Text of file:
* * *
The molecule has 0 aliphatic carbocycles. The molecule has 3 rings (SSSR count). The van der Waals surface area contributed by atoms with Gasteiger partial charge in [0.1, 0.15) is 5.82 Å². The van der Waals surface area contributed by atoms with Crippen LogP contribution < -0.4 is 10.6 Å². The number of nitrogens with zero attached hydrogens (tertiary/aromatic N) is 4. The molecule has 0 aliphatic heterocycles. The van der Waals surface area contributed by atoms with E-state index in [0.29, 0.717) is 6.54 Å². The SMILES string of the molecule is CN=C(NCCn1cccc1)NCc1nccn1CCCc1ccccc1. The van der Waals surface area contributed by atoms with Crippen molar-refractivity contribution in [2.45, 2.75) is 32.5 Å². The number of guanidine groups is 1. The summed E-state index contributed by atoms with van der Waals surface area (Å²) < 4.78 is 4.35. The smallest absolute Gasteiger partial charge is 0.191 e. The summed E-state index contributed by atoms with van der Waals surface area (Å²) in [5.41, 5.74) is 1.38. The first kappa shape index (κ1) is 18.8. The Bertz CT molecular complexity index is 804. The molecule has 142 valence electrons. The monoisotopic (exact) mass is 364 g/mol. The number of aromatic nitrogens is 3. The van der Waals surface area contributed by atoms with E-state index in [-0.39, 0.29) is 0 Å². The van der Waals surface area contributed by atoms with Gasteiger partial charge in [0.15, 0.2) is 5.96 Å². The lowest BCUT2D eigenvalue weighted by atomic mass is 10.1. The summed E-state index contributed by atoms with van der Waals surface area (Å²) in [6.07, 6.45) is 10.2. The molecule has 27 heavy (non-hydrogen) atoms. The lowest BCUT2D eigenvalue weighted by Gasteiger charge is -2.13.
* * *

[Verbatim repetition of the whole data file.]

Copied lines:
The molecule has 0 aliphatic carbocycles. The molecule has 3 rings (SSSR count). The van der Waals surface area contributed by atoms with Gasteiger partial charge in [0.1, 0.15) is 5.82 Å². The van der Waals surface area contributed by atoms with Crippen LogP contribution < -0.4 is 10.6 Å². The number of nitrogens with zero attached hydrogens (tertiary/aromatic N) is 4. The molecule has 0 aliphatic heterocycles. The van der Waals surface area contributed by atoms with E-state index in [0.29, 0.717) is 6.54 Å². The SMILES string of the molecule is CN=C(NCCn1cccc1)NCc1nccn1CCCc1ccccc1. The van der Waals surface area contributed by atoms with Crippen molar-refractivity contribution in [2.45, 2.75) is 32.5 Å². The number of guanidine groups is 1. The summed E-state index contributed by atoms with van der Waals surface area (Å²) < 4.78 is 4.35. The smallest absolute Gasteiger partial charge is 0.191 e. The summed E-state index contributed by atoms with van der Waals surface area (Å²) in [5.41, 5.74) is 1.38. The first kappa shape index (κ1) is 18.8. The Bertz CT molecular complexity index is 804. The molecule has 142 valence electrons. The monoisotopic (exact) mass is 364 g/mol. The number of aromatic nitrogens is 3. The van der Waals surface area contributed by atoms with E-state index in [-0.39, 0.29) is 0 Å². The van der Waals surface area contributed by atoms with Gasteiger partial charge in [0.15, 0.2) is 5.96 Å². The lowest BCUT2D eigenvalue weighted by atomic mass is 10.1. The summed E-state index contributed by atoms with van der Waals surface area (Å²) in [6.07, 6.45) is 10.2. The molecule has 27 heavy (non-hydrogen) atoms. The lowest BCUT2D eigenvalue weighted by Gasteiger charge is -2.13.